Oceania

From 20th June through the 5th of July 2002, the Conflict Prevention Initiative of the Harvard Program on Humanitarian Policy and Conflict Research (CPI HPCR) in cooperation with the Center for Peace and Security Studies at the University of Gadjah Mada (CSPS) carried out a series of activities under the theme: “Building sustainable peace and fostering development in Papua”.

The purpose of this brief is to summarize a series of observations on the current status of legal reform in Afghanistan gathered during a research mission undertaken by the Harvard Program on Humanitarian Policy and Conflict Research (HPCR) in November 2002, identify a key set of challenges to the reform process, and suggest strategies for addressing these challenges.

This essay reviews recent research on the relationships between economies and violent conflict. The type of economic policies that governments choose plays a significant role in determining the likelihood of conflict. Policies that induce conflict may result from deliberate decisions to weaken state institutions so that leaders can more easily enrich themselves.

The purpose of this report is to present the results of a youth roundtable on constitutional and legal reform, hosted February 5-6, 2003, by the Harvard Program on Humanitarian Policy and Conflict Research (HPCR) and co-organized by the Afghanistan Youth Center (AYC).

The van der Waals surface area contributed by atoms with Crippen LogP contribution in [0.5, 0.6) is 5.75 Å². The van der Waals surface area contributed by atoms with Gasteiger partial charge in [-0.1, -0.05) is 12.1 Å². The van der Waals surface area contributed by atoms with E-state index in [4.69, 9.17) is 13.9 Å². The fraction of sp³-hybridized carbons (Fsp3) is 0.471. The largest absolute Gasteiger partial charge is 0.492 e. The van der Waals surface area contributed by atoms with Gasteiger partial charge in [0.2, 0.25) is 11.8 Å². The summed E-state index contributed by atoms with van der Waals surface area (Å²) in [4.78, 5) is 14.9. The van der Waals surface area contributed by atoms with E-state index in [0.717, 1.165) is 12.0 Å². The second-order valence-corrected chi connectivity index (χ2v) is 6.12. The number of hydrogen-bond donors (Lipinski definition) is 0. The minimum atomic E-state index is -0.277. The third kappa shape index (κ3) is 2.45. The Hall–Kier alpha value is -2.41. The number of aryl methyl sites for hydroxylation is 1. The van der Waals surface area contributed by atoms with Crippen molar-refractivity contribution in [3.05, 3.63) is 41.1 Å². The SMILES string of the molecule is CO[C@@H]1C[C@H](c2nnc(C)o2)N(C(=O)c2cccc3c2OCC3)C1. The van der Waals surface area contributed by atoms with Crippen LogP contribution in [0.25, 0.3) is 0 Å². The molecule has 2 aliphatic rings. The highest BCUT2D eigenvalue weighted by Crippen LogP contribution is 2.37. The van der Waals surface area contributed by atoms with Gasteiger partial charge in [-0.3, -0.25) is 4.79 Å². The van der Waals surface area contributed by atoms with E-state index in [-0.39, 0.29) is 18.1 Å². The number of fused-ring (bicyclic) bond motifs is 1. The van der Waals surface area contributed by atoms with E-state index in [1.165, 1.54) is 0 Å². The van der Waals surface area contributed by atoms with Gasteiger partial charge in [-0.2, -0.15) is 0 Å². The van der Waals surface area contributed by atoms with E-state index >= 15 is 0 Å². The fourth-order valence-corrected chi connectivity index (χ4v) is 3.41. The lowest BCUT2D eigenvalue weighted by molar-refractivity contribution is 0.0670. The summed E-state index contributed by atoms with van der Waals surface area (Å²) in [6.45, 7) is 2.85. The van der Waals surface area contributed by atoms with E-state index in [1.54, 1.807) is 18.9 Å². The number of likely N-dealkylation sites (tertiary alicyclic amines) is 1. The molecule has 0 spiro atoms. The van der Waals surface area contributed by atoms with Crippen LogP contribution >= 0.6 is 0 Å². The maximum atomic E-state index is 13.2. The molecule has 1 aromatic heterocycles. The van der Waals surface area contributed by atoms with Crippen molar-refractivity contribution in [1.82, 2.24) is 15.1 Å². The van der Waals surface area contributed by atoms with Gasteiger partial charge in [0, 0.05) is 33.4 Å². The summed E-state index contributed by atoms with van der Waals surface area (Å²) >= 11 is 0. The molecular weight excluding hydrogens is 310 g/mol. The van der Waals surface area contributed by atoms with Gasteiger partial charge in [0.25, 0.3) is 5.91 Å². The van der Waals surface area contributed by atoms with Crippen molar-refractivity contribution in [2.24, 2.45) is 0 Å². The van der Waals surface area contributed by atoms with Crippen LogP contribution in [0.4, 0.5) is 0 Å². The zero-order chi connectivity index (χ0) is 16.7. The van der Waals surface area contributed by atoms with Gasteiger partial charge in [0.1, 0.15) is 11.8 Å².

The purpose of this report is to present the results of a youth roundtable on constitutional and legal reform, hosted February 5-6, 2003, by the Harvard Program on Humanitarian Policy and Conflict Research (HPCR) and co-organized by the Afghanistan Youth Center (AYC).

The opportunities for engaging the Afghan public in the process of constitution building and legal reform are quickly disappearing. Decades of war have left the legal system, and its legal culture, in ruins. The project of constitutional and legal reform will be central to the success of reconstruction efforts.

This note examines the legal aspects, under international humanitarian law (IHL), of Israel's practice of demolitions of Palestinian houses in the Occupied Palestinian Territory (OPT).1 It outlines the basis, history, and practice of house demolitions, sets forth the relevant IHL provisions that impact house demolitions, and reviews the positions of the different parties involved on this

Over the years, states, supported by other actors, have devoted considerable effort to devising and implementing in peacetime preventive measures aimed at ensuring better respect for international humanitarian law (IHL).

When does the application of international humanitarian law properly begin and end in modern conflicts? Classical international law distinguished three types of armed conflict: (1) war; (2) civil war; and (3) armed hostilities short of war.

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